“In early 1994, the Sacramento Bee reported that Pamela Freyd “said her Foundation has 11,000 members, including health professionals and lawyers.”… In an article ironically titled ‘Ethical Issues in the Search for Repressed Memories,’ FMSF advisor Harold Merskey (1996) reported “The FMSF has grown rapidly with over 12,000 members by early 1995 and with more than 21,000 listed inquiries” … In April 1995, Ofra Bikel's Frontline documentary ‘Divided Memories’ (which relied heavily on the FMSF for information) reported that the foundation had 15,000 members. Toward the end of 1995, the FMSF's newsletter suggested that the organization was “over 17,000 strong” … These figures [are] significantly larger than those reported to the IRS for 1995. The FMSF reported that by the end of 1995; they had 2,385 members… in 1996 the average membership figure reported to the public was approximately six times higher than the figure reported to the IRS.” [7]

The FMSF reporting inflated membership continued despite Moving Forward contacting Pamela Freyd about membership discrepancies after Peter Freyd had posted to an online email listserv ‘Witchunt’ that the FMSF had at least 2,500 members. In response, Pamela Freyd stated in September 1995 that the FMSF had around 4,000 members [8] – still nearly twice the number reported to the IRS.

The FMSF conflated how many calls they received with their membership, and the resulting statistic was mis-reported as documented cases of False Memory Syndrome.

Dallam reports that a FMSF newsletter issue in March of 1994 “implied that 11,000 "worried" contacts now represented both "documented cases," and members of the organization. The front page of the March 1994 newsletter featured a bar graph titled: "Number of Cases Documented." The graph shows 11,000 documented cases of false memory during the preceding two years. However, a close examination of the accompanying text revealed that the FMSF had been contacted by 11,000 people. Thus, "documented cases" were actually phone calls asking for information. The text also reveals that in over a third of these 11,000 calls, the "callers or writers have said they had a family problem, but we do not yet have the details.”” [7]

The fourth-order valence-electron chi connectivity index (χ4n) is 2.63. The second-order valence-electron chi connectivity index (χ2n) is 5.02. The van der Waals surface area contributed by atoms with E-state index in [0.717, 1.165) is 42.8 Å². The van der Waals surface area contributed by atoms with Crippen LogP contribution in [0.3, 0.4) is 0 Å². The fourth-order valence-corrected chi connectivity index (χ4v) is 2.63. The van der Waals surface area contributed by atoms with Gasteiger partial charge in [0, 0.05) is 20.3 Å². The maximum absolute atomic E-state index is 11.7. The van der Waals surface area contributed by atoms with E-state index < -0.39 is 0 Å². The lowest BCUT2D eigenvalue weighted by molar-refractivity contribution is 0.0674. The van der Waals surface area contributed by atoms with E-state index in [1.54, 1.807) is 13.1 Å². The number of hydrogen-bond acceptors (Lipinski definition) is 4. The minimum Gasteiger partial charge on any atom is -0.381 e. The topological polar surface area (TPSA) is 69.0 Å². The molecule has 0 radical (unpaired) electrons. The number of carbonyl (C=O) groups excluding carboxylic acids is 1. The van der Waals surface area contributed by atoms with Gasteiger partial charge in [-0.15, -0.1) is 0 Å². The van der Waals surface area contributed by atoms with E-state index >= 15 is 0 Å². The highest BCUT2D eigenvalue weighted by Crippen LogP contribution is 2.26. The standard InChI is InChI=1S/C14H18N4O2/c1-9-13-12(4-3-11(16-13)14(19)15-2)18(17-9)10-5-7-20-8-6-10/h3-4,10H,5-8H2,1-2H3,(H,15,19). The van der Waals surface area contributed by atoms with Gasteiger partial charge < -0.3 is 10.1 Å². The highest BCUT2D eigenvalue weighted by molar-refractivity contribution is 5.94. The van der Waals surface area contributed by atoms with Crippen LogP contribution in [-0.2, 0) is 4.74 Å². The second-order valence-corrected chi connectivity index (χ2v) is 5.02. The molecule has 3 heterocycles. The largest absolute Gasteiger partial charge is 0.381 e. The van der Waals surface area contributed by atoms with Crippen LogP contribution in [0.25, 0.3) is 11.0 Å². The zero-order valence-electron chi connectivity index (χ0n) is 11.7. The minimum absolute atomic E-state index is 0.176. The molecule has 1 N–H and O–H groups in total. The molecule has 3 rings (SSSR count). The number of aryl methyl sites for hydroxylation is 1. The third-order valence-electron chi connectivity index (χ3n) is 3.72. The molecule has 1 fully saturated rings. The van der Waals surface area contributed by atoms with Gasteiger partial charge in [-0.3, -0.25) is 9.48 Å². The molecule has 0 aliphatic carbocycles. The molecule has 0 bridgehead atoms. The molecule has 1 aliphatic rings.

Dallam notes that the “FMSF's phones are answered by lay volunteers rather than mental health professionals” and that no investigation into the calls or the truth of the respondent’s claims is conducted by the FMSF.” [7]

In their family survey results, the FMSF states that 1,734 usable surveys were returned – even if these all were considered documented cases of accusations based on false memories – regardless of the lack of investigation – that is a far cry from their claim of 11,000 documented cases. [7]

Moving Forward: The FMSF Decides to “Stop Reporting” Numbers

Moving Forward published their article “False Memory Syndrome Foundation's Membership Exaggerated: Organization has Only About 4,000 Members” in September 1995. It successfully connected the FMSF’s inflated membership with their reported phone calls, criticizing the lack of investigation into ‘documented cases’ and resulting membership figures;
“Other questions are being raised over how FMSF calculates its membership. The organization has apparently adopted the practice of labeling many of its members and contacts a “family...” According to Pamela Freyd, this method of categorizing members and contacts extends to every inquiry about a situation that FMSF receives "in which the person indicates that they know someone who had no memories of abuse before therapy." In other words, Those who merely claim that they have a family member who has recovered memories of abuse are automatically categorized as representing entire families [by the FMSF]... in Clohessy's view. "Under the current way in which the organization tallies its members and contacts," he says, "child molesters who have confessed to their crimes and have been convicted of child abuse could join or call up and be counted as a 'family'." [8]

In response, Pamela Freyd announced in the October 1995 FMSF newsletter that despite how “numbers always seem to fascinate people,” the foundation had stopped recording the number of ‘documented cases’ of ‘false memory syndrome’ as they believed they had sufficiently proved that ‘FMS’ existed: